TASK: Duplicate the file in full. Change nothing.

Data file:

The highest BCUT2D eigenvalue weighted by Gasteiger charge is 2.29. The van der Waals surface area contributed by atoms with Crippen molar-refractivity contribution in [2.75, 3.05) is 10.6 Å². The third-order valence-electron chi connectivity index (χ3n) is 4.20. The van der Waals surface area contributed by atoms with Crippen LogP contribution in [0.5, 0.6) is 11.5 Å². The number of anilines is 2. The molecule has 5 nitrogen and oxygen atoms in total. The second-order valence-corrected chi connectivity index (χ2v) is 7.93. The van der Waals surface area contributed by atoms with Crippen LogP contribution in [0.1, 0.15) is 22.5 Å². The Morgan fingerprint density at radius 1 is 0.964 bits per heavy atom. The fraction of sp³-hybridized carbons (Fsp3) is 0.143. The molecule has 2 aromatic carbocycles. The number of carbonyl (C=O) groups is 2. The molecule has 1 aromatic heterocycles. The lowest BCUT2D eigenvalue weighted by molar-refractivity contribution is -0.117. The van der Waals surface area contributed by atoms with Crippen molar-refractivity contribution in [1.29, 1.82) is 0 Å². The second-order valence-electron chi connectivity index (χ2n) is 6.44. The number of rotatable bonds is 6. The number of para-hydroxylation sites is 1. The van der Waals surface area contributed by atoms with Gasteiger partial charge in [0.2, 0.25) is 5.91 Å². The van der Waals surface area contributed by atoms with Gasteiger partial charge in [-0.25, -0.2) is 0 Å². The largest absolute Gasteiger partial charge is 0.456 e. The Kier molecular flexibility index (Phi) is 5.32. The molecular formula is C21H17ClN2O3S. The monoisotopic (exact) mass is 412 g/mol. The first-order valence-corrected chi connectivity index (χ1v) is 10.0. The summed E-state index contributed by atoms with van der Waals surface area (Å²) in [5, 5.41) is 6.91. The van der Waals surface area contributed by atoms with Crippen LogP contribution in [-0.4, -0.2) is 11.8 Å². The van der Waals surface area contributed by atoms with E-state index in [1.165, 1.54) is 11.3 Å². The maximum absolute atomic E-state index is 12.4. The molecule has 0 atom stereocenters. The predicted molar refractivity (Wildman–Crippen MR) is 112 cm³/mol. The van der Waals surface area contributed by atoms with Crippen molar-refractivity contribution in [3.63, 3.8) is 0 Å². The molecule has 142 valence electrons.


The highest BCUT2D eigenvalue weighted by Gasteiger charge is 2.29. The van der Waals surface area contributed by atoms with Crippen molar-refractivity contribution in [2.75, 3.05) is 10.6 Å². The third-order valence-electron chi connectivity index (χ3n) is 4.20. The van der Waals surface area contributed by atoms with Crippen LogP contribution in [0.5, 0.6) is 11.5 Å². The number of anilines is 2. The molecule has 5 nitrogen and oxygen atoms in total. The second-order valence-corrected chi connectivity index (χ2v) is 7.93. The van der Waals surface area contributed by atoms with Crippen LogP contribution in [0.1, 0.15) is 22.5 Å². The Morgan fingerprint density at radius 1 is 0.964 bits per heavy atom. The fraction of sp³-hybridized carbons (Fsp3) is 0.143. The molecule has 2 aromatic carbocycles. The number of carbonyl (C=O) groups is 2. The molecule has 1 aromatic heterocycles. The lowest BCUT2D eigenvalue weighted by molar-refractivity contribution is -0.117. The van der Waals surface area contributed by atoms with Crippen molar-refractivity contribution in [1.29, 1.82) is 0 Å². The second-order valence-electron chi connectivity index (χ2n) is 6.44. The number of rotatable bonds is 6. The number of para-hydroxylation sites is 1. The van der Waals surface area contributed by atoms with Gasteiger partial charge in [0.2, 0.25) is 5.91 Å². The van der Waals surface area contributed by atoms with Gasteiger partial charge in [-0.25, -0.2) is 0 Å². The largest absolute Gasteiger partial charge is 0.456 e. The Kier molecular flexibility index (Phi) is 5.32. The molecular formula is C21H17ClN2O3S. The monoisotopic (exact) mass is 412 g/mol. The first-order valence-corrected chi connectivity index (χ1v) is 10.0. The summed E-state index contributed by atoms with van der Waals surface area (Å²) in [5, 5.41) is 6.91. The van der Waals surface area contributed by atoms with Crippen LogP contribution in [-0.4, -0.2) is 11.8 Å². The van der Waals surface area contributed by atoms with E-state index in [1.165, 1.54) is 11.3 Å². The maximum absolute atomic E-state index is 12.4. The molecule has 0 atom stereocenters. The predicted molar refractivity (Wildman–Crippen MR) is 112 cm³/mol. The van der Waals surface area contributed by atoms with Crippen molar-refractivity contribution in [3.63, 3.8) is 0 Å². The molecule has 142 valence electrons.